Fast Facts: Amazon & the Movie Industry
Tinsel-town has turned its attention to streaming — Warner Brothers and Discovery have completed a $43B merger and Amazon has snatched up MGM Studios for $8.5B.
So, what’s the deal?
Has streaming completely changed the movie industry forever? Yes, and…
The competition is stiffer than ever.
CNN+ shut down after just 1 month of being live, and Netflix is exploring an ad-supported channel to capitalize on a potential $9B in missed revenue as it comes off the heels of a Q1 that saw 200k subscribers leave the platform — another 2m are expected to leave in Q2.
Why is Amazon choosing now, the most competitive time ever in the streaming wars, to acquire MGM?
Let’s take a brief trip down memory lane…
Amazon’s Streaming History
Amazon’s interest in movies and video content has always been a key aspect of its business …
- 1998 — IMDb is acquired as a lead generator for sales of hard copy movies (VHS and DVDs)
- 2006 — Prime Video launches and is included with all memberships
- 2010 — Amazon Studios takes off to produce in-house content (beating Netflix to the punch of in-house content creation by 3 years)
- 2019 — IMBb TV launches as a FAST service (Free, Ad-Supported Television) for non-Prime-holding viewers, expanding its sphere of influence and capitalizing on yet another OTT (Over-The-Top) advertising channel
- 2022 — IMDb TV is rebranded as Amazon Freevee to better reflect the platform’s value and to differentiate itself from the IMDb app.
If Amazon is already making its own content, why does it want to acquire more?
- Prime Video = 26,000 movies titles and 2,700+ shows
- Freevee = 3,000+ titles, with a 70% bump in exclusive Originals by the end of ‘22
- MGM = 4,000+ movies and 17,000+ TV shows
It’s a combination of quantity and quality that Amazon is after — according to Protocol, MGM holds 4,000+ movies including franchises like Rocky, James Bond, The Addams Family, and The Pink Panther, as well as another 17,000+ TV shows including series like The Handmaid’s Tale, Fargo, and Vikings.
This would bring Amazon’s total number of movies and shows to a whopping 55,000 with an emphasis on quality titles that it can spin-off and expand on via Amazon Studios.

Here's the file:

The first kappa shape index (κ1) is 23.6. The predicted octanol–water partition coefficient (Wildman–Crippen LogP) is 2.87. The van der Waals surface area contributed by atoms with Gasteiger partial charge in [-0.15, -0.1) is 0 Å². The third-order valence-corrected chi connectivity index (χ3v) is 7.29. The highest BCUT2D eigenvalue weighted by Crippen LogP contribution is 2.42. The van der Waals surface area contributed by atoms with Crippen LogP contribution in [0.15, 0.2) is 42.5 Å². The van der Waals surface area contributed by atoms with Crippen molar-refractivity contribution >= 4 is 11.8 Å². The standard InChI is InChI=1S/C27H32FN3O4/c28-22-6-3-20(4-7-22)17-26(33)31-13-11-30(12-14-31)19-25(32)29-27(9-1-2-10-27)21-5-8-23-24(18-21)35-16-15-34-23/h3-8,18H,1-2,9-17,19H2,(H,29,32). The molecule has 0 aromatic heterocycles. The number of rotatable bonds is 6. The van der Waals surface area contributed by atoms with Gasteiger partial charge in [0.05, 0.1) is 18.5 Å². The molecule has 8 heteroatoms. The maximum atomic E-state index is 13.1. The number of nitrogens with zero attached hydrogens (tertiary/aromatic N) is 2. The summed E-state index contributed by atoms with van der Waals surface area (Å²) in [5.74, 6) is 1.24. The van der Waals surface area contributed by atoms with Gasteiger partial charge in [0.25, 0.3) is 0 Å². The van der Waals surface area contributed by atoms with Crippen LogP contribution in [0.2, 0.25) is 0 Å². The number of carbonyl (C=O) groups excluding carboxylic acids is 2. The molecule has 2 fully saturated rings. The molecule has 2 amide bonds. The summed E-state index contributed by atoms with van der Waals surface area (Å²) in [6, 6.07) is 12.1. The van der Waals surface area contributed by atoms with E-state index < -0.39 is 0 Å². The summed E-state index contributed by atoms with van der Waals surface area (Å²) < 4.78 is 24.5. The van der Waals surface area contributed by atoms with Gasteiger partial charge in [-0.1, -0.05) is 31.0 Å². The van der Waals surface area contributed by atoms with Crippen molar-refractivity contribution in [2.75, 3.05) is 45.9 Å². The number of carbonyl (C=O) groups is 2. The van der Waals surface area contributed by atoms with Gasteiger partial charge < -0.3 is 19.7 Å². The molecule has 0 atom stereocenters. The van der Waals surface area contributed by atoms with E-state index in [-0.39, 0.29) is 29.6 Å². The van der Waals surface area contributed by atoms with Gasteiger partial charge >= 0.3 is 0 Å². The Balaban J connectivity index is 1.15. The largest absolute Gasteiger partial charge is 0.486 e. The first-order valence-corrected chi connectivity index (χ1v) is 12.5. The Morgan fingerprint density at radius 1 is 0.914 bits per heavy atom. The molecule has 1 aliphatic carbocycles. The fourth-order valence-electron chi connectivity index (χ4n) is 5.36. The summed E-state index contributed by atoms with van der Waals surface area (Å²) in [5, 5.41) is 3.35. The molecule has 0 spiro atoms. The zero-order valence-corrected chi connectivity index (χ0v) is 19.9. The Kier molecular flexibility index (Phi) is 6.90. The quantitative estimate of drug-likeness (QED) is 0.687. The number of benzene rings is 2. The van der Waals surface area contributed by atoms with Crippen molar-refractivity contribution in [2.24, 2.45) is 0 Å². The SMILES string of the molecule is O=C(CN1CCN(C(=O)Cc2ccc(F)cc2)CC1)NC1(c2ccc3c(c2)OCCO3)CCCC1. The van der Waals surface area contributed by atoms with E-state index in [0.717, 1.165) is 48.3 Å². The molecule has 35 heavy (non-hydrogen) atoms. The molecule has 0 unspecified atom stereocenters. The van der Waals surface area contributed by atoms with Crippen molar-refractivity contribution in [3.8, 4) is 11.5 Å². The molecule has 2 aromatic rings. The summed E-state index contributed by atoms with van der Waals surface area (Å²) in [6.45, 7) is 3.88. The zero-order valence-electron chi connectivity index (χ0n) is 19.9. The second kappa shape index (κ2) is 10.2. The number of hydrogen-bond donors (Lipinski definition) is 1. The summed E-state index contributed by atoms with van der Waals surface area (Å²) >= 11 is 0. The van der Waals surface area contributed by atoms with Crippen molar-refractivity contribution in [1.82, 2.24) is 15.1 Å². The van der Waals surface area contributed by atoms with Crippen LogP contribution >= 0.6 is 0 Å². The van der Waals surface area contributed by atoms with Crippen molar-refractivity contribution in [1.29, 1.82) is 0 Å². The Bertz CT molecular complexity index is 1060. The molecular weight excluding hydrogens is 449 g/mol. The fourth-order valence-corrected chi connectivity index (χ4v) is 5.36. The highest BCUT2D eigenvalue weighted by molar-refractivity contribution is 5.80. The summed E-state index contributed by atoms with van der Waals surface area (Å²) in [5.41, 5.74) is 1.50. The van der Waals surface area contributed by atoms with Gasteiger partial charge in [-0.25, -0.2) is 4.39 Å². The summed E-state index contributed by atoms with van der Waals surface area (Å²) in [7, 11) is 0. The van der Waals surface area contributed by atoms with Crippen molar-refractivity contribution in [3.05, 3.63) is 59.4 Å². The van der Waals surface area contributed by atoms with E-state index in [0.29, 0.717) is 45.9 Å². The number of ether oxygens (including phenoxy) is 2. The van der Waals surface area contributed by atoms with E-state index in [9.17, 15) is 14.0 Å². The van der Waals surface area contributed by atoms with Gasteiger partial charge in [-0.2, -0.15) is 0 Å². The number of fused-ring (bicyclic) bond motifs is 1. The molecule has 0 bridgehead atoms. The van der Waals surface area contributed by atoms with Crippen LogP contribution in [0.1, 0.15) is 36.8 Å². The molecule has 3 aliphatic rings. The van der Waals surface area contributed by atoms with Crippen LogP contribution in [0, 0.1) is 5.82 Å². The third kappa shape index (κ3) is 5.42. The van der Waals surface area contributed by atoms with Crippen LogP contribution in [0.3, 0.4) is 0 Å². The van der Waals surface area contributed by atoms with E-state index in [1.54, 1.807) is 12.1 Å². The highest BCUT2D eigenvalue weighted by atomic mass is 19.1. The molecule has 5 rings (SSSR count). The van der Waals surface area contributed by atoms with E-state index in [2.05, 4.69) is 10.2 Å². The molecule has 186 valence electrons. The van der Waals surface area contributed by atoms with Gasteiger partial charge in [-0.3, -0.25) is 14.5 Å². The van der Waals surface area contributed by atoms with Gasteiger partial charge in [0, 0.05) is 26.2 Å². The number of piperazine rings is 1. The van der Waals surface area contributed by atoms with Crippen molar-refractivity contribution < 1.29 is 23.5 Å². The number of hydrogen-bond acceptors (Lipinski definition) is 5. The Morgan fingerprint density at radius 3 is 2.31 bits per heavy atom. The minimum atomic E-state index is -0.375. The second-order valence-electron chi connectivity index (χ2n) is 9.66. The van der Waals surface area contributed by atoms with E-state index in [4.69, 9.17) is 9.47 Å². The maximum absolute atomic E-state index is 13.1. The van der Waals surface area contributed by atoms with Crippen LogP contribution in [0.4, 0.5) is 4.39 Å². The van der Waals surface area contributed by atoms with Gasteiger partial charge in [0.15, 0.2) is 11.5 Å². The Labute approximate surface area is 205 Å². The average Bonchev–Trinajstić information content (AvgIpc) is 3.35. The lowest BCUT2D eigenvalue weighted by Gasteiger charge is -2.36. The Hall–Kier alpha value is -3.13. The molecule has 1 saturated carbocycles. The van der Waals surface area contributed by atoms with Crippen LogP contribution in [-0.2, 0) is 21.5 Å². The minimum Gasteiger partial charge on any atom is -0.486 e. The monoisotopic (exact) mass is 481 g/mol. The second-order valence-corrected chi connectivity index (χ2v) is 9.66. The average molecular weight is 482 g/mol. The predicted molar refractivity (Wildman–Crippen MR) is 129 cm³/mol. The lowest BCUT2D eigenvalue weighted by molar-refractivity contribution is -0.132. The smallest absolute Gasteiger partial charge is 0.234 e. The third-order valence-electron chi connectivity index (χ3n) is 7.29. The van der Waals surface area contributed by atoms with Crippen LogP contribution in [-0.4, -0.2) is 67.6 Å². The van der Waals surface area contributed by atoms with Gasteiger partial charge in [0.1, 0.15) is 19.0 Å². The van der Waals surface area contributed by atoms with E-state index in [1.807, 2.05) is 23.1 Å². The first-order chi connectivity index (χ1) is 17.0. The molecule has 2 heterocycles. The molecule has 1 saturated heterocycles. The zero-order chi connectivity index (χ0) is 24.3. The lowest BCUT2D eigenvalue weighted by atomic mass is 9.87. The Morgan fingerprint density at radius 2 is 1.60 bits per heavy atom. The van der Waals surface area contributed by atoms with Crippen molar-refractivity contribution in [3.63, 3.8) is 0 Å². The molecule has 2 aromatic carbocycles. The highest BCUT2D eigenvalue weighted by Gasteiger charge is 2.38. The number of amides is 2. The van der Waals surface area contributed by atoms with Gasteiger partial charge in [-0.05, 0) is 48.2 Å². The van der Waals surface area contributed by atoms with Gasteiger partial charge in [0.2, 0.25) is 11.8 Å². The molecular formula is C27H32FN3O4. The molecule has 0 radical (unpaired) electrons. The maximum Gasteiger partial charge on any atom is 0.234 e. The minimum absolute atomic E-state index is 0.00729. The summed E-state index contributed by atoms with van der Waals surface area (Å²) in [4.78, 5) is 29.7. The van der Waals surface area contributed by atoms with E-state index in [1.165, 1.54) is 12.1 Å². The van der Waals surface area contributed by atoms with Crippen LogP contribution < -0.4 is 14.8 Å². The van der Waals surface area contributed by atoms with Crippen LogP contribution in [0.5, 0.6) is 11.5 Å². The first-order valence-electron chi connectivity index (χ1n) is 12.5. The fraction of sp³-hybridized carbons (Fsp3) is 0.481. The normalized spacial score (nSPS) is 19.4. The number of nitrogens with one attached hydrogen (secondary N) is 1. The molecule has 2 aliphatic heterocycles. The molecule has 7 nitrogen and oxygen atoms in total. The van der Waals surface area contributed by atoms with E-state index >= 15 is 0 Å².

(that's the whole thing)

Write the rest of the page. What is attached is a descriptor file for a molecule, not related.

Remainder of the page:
As a comparison, Netflix only offers 1/10th of that — 5,400 titles (3,600+ movies and 1,800 TV shows) — with no ad revenue (yet). Disney+ has a mere 600+ titles but also leverages theme parks and lucrative merchandising from massive fan universes like Marvel and Star Wars.
It’s likely that the MGM catalog will be split amongst Prime Video (to increase the perks of membership) and send a slew of titles to Freevee, where 120M subscribers see OTT advertisements.
So how do these streaming titles stack up in terms of numbers? So glad you asked!
Buy The Numbers
Amazon’s closest direct competitor in streaming is Hulu, who leads in OTT devices (think SmartTVs like Roku which is owned by Hulu), but Amazon is a close 2nd — 1 in 3 OTT devices are Amazon FireSticks.
That statistic can’t be underscored enough — the new Amazon FireStick interface is a visual experience, a virtual gateway, to other streaming services. From the home screen, the user has the view of seeing what’s popular across multiple platforms, simultaneously, all while Amazon serves OTT banners. It’s brilliant.
So how does one smash the competition? Buy the numbers — Amazon’s incredible arsenal of content will continue to be a game changer as it is now hot on the heels of Netflix in terms of subscriber count.
Thankfully for Amazon, it doesn’t need to compete directly with Netflix — who hosts all of its servers via AWS (Amazon Web Services) to the tune of $115M annually. And it has other sources of revenue, like Disney, in the form of sales, memberships, AWS, cloud computing, and more.
The Bottom Line
More content — and quality of it — attracts more viewers, and more eyeballs on ads means more revenue.
Amazon is seemingly on a quest to be the Library of Alexandria when it comes to content (in fact, that’s the inspiration behind the name Alexa!), but the purchase wasn’t merely just for the content, rather the ad revenue.
So if you’re a business that’s looking to generate more revenue in the form of OTT content, we’re here to help. Reach out to us HERE.